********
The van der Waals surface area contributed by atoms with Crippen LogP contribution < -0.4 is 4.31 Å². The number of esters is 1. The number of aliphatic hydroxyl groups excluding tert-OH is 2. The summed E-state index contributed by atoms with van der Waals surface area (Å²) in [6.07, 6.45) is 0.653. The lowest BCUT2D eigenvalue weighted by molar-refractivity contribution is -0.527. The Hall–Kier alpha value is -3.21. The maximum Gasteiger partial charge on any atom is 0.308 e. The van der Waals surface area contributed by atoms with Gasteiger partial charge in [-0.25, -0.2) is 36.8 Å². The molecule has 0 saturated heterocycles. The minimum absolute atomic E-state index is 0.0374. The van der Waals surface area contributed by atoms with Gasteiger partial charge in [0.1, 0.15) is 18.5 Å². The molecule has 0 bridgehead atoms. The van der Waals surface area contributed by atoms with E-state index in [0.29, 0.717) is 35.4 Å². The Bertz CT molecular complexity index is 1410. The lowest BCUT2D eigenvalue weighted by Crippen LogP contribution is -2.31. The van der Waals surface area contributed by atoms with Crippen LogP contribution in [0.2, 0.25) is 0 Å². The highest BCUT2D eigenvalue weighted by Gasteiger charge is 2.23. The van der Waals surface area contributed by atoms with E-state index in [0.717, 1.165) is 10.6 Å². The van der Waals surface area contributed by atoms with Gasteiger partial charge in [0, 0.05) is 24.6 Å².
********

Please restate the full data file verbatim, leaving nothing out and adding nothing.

The van der Waals surface area contributed by atoms with Crippen LogP contribution < -0.4 is 4.31 Å². The number of esters is 1. The number of aliphatic hydroxyl groups excluding tert-OH is 2. The summed E-state index contributed by atoms with van der Waals surface area (Å²) in [6.07, 6.45) is 0.653. The lowest BCUT2D eigenvalue weighted by molar-refractivity contribution is -0.527. The Hall–Kier alpha value is -3.21. The maximum Gasteiger partial charge on any atom is 0.308 e. The van der Waals surface area contributed by atoms with Gasteiger partial charge in [-0.25, -0.2) is 36.8 Å². The molecule has 0 saturated heterocycles. The minimum absolute atomic E-state index is 0.0374. The van der Waals surface area contributed by atoms with Gasteiger partial charge in [0.1, 0.15) is 18.5 Å². The molecule has 0 bridgehead atoms. The van der Waals surface area contributed by atoms with E-state index in [0.29, 0.717) is 35.4 Å². The Bertz CT molecular complexity index is 1410. The lowest BCUT2D eigenvalue weighted by Crippen LogP contribution is -2.31. The van der Waals surface area contributed by atoms with Crippen LogP contribution in [0.2, 0.25) is 0 Å². The highest BCUT2D eigenvalue weighted by Gasteiger charge is 2.23. The van der Waals surface area contributed by atoms with E-state index in [0.717, 1.165) is 10.6 Å². The van der Waals surface area contributed by atoms with Gasteiger partial charge in [0, 0.05) is 24.6 Å².